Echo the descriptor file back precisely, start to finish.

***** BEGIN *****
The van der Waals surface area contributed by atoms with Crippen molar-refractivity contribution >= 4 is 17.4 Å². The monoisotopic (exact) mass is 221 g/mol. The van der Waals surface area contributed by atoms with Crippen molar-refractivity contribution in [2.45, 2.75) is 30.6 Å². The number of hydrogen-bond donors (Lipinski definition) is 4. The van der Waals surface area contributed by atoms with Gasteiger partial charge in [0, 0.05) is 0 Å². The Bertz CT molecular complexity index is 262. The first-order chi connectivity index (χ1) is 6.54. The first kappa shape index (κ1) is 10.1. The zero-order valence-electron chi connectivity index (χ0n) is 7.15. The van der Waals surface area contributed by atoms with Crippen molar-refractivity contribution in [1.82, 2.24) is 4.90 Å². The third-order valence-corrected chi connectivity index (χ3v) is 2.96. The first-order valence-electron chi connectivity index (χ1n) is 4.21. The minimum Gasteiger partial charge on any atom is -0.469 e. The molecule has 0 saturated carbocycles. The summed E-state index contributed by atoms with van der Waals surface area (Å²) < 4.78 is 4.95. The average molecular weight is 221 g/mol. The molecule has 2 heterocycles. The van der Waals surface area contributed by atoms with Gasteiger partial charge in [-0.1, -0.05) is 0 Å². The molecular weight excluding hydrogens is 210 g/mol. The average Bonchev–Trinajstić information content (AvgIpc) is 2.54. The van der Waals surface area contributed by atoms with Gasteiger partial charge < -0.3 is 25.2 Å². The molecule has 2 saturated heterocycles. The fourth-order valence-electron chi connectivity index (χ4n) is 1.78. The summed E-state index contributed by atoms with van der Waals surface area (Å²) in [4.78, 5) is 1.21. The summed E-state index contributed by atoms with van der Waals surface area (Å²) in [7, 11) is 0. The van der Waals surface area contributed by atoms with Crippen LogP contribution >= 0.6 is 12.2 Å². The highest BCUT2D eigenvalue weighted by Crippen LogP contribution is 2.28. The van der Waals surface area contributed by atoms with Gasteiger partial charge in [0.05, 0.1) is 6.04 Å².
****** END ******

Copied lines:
The van der Waals surface area contributed by atoms with Crippen molar-refractivity contribution >= 4 is 17.4 Å². The monoisotopic (exact) mass is 221 g/mol. The van der Waals surface area contributed by atoms with Crippen molar-refractivity contribution in [2.45, 2.75) is 30.6 Å². The number of hydrogen-bond donors (Lipinski definition) is 4. The van der Waals surface area contributed by atoms with Gasteiger partial charge in [0, 0.05) is 0 Å². The Bertz CT molecular complexity index is 262. The first-order chi connectivity index (χ1) is 6.54. The first kappa shape index (κ1) is 10.1. The zero-order valence-electron chi connectivity index (χ0n) is 7.15. The van der Waals surface area contributed by atoms with Crippen molar-refractivity contribution in [1.82, 2.24) is 4.90 Å². The third-order valence-corrected chi connectivity index (χ3v) is 2.96. The first-order valence-electron chi connectivity index (χ1n) is 4.21. The minimum Gasteiger partial charge on any atom is -0.469 e. The molecule has 0 saturated carbocycles. The summed E-state index contributed by atoms with van der Waals surface area (Å²) < 4.78 is 4.95. The average molecular weight is 221 g/mol. The molecule has 2 heterocycles. The van der Waals surface area contributed by atoms with Gasteiger partial charge in [-0.1, -0.05) is 0 Å². The molecular weight excluding hydrogens is 210 g/mol. The average Bonchev–Trinajstić information content (AvgIpc) is 2.54. The van der Waals surface area contributed by atoms with Gasteiger partial charge < -0.3 is 25.2 Å². The molecule has 2 saturated heterocycles. The fourth-order valence-electron chi connectivity index (χ4n) is 1.78. The summed E-state index contributed by atoms with van der Waals surface area (Å²) in [4.78, 5) is 1.21. The summed E-state index contributed by atoms with van der Waals surface area (Å²) in [7, 11) is 0. The van der Waals surface area contributed by atoms with Crippen LogP contribution >= 0.6 is 12.2 Å². The highest BCUT2D eigenvalue weighted by Crippen LogP contribution is 2.28. The van der Waals surface area contributed by atoms with Gasteiger partial charge in [0.05, 0.1) is 6.04 Å².